After what seemed like a six-week All Star break in South Beach, the always exhilarating second half of the season is finally under way. This is no time to warm up. And, while, teams like the scorching-hot Dodgers have their divisions essentially booked, there is are still plenty of unwritten stanzas.

With apologies to the fine folks at Turner Sports, not even the great Ernie Johnson Jr. could have seen this coming. Coming up on nearly a year removed from the Chicago Cubs exhilarating 2016 world championship, the 2017 MLB season is bringing more theatrics than The Tony Awards. The excitement of the game is perpetually tarnished by performance enhancing drugs? Well, a Judge in New York is handing down a different ruling, with a Louisville Slugger as his gavel, which he’s used to launch thirty taters so far. And that’s just one of the most intriguing threads to the 2017 season.

Before we get to those threads, let’s take a closer look at Aaron Judge. It’s true the Yankees rookie sensation is redefining the way diamond diehards view the game, but he is not just delighting established fans of the game, he’s piquing the interest of the everyday metropolitan commuter, who would otherwise have no time to set aside for America’s pastime.

The mania he’s created could only happen in a city like New York, on a stage so grand. Judge’s staggering individual achievements have provided a noticeable distraction from the fact that the defending champion Chicago Cubs find themselves in danger of watching this year’s fall classic at Pizzeria Uno.

When the Mighty Ducks made it to high school to play for the freshman hockey team, their coach, Ted Orion, implored them to, “act like they’ve scored before.” He made this plea with his team because he knew that too much celebrating would leave them vulnerable to defeat. That team woke up and started to play the right way just in time to emerge victorious. Chicago is perhaps following a similar trajectory. Winners of their last five games, the Cubbies trail Milwaukee by just 2.5 games in the NL Central. Don’t look now, but… on second thought, it might be an appropriate time to look.

Opposing batters might get caught looking. Strike-out machine Jose Quintana lives on the north side now. Add him to a rotation with Jake Arietta, and a healthy Kyle Hendricks, and it could spell repeat,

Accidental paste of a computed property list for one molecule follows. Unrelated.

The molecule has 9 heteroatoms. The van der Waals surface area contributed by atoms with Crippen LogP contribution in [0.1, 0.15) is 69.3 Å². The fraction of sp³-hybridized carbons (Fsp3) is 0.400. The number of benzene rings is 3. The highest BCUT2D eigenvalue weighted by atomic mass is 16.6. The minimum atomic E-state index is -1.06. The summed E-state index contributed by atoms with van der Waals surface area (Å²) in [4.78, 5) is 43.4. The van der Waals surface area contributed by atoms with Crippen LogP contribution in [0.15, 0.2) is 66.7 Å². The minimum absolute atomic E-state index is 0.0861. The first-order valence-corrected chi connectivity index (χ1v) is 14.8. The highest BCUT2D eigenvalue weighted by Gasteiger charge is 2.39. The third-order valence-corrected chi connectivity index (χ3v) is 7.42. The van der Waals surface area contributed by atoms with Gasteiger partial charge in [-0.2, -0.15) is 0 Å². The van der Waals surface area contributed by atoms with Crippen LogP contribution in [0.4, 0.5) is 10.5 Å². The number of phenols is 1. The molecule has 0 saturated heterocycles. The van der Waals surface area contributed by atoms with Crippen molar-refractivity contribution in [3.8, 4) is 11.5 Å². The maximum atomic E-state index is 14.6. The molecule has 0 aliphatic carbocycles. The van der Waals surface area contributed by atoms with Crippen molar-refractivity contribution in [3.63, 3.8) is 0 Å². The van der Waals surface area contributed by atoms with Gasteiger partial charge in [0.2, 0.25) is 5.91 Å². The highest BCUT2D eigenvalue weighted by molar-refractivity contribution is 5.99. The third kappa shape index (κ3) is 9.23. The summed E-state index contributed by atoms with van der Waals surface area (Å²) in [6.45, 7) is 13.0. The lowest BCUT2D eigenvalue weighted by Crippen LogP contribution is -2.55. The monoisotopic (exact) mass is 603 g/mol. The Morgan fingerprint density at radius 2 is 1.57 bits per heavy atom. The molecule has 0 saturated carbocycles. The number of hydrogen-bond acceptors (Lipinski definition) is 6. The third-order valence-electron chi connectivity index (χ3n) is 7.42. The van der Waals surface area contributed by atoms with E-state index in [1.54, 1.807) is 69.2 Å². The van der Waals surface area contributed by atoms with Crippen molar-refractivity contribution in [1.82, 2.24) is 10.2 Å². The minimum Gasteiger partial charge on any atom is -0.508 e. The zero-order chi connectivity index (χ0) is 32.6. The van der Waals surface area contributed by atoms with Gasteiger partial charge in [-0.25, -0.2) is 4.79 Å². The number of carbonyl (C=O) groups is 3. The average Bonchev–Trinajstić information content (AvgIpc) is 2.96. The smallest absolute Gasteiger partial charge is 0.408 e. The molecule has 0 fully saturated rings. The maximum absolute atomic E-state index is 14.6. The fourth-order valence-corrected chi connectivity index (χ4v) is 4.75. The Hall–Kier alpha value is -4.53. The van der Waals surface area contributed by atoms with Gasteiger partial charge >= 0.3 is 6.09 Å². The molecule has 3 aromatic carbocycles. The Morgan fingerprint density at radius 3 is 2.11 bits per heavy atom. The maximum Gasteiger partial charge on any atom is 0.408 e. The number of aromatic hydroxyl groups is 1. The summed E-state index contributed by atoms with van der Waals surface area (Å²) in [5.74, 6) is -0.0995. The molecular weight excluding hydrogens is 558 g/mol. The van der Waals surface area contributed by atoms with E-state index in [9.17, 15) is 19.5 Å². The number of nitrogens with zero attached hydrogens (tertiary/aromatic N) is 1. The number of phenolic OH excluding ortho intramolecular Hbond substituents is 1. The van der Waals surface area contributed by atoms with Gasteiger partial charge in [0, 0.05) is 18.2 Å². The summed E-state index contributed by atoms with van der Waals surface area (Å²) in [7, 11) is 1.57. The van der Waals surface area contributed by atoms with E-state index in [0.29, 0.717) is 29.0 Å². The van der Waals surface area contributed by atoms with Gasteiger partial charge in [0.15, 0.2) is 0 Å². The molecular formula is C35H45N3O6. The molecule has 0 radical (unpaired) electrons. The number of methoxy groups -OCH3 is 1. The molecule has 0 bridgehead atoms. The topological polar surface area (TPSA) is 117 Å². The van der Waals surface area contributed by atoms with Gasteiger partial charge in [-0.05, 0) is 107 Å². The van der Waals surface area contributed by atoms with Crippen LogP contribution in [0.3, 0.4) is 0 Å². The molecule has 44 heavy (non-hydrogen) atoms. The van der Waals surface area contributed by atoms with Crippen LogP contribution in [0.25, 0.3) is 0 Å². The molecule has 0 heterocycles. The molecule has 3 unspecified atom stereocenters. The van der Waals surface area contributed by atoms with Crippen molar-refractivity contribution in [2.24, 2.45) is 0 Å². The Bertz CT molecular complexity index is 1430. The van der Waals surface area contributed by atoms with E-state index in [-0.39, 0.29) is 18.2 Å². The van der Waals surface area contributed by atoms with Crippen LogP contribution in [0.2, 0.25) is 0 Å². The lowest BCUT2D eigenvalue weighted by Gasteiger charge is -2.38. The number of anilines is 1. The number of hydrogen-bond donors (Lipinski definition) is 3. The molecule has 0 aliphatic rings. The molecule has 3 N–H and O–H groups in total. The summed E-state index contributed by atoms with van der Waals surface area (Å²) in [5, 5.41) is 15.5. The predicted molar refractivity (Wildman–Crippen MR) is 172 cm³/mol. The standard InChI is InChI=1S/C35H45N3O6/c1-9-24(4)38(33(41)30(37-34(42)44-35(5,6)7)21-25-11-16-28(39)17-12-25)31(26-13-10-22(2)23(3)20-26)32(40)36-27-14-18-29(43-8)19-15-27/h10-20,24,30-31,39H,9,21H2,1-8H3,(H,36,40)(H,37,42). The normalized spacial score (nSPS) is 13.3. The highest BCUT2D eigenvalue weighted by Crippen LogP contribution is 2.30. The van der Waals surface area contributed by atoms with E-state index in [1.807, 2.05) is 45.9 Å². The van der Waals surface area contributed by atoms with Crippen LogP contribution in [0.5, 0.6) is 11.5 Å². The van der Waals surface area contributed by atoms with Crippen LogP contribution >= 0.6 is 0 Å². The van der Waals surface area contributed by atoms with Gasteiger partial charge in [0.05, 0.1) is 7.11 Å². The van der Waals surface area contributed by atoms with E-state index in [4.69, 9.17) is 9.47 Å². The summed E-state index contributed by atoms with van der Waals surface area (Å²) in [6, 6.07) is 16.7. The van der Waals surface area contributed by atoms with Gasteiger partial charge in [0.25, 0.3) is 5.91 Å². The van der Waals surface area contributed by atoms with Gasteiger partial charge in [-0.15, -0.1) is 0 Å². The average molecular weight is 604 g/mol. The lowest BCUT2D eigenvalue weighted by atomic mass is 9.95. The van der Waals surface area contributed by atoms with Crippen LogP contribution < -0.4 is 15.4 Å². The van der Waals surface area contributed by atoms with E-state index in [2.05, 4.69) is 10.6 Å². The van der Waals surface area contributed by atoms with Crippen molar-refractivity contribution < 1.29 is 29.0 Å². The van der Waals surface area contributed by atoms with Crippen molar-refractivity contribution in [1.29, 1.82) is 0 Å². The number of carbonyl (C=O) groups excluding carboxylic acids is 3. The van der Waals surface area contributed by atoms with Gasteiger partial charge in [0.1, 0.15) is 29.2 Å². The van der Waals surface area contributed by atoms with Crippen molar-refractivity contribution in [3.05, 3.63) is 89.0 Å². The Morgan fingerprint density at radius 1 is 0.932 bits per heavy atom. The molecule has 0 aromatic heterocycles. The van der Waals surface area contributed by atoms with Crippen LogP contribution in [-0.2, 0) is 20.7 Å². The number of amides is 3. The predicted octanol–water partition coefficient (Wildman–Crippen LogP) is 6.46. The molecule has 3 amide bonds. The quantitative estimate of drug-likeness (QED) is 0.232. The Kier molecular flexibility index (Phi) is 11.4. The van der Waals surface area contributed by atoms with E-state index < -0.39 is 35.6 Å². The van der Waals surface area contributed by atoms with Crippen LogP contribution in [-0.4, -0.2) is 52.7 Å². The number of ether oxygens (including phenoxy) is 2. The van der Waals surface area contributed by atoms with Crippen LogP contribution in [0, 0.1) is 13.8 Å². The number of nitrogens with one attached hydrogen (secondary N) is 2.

Epstein’s Boston counterpart, Dave Dombrowski, won’t have it either, and luckily, his first-place Red Sox have enough competition in the East to avoid complacency. The Sox hold a 53-42 record and a slim, 3.5 game lead over the Yankees, and, an even more infinitesimal 2-game lead over the Rays. This division is loaded with Cy Young-caliber pitching, making it especially tough to navigate.

Even with the likes of Chris Sale, Rick Porcello, David Price anchoring a star-studded pitching rotation, these gentlemen have virtually zero margin for error they want to be pitching deep into October. On offense, Mookie Betts continues to light it up, with 53 RBI, Andrew Benintendi has added 51 as well, yet there just still seems to be something missing. Perhaps the thrill of chasing a pennant in a hotly contested division, will provide the x-factor needed for the Red Sox to punch their postseason ticket. What’s nice is that the Sox have an impressive mix of youth, and veteran leadership, leadership that will prove intangible as the second half of the season rolls on. Not to mention a great manager, and the pedigree for success.

As mercury bursts through the top of the thermometer, there is no better time to be a fan of baseball. There are so many enticing storylines to keep an eye on, ones typically reserved for films like, “Spider-Man: Homecoming.” If you’re not able to make it to the cinema, just flip on a ball game.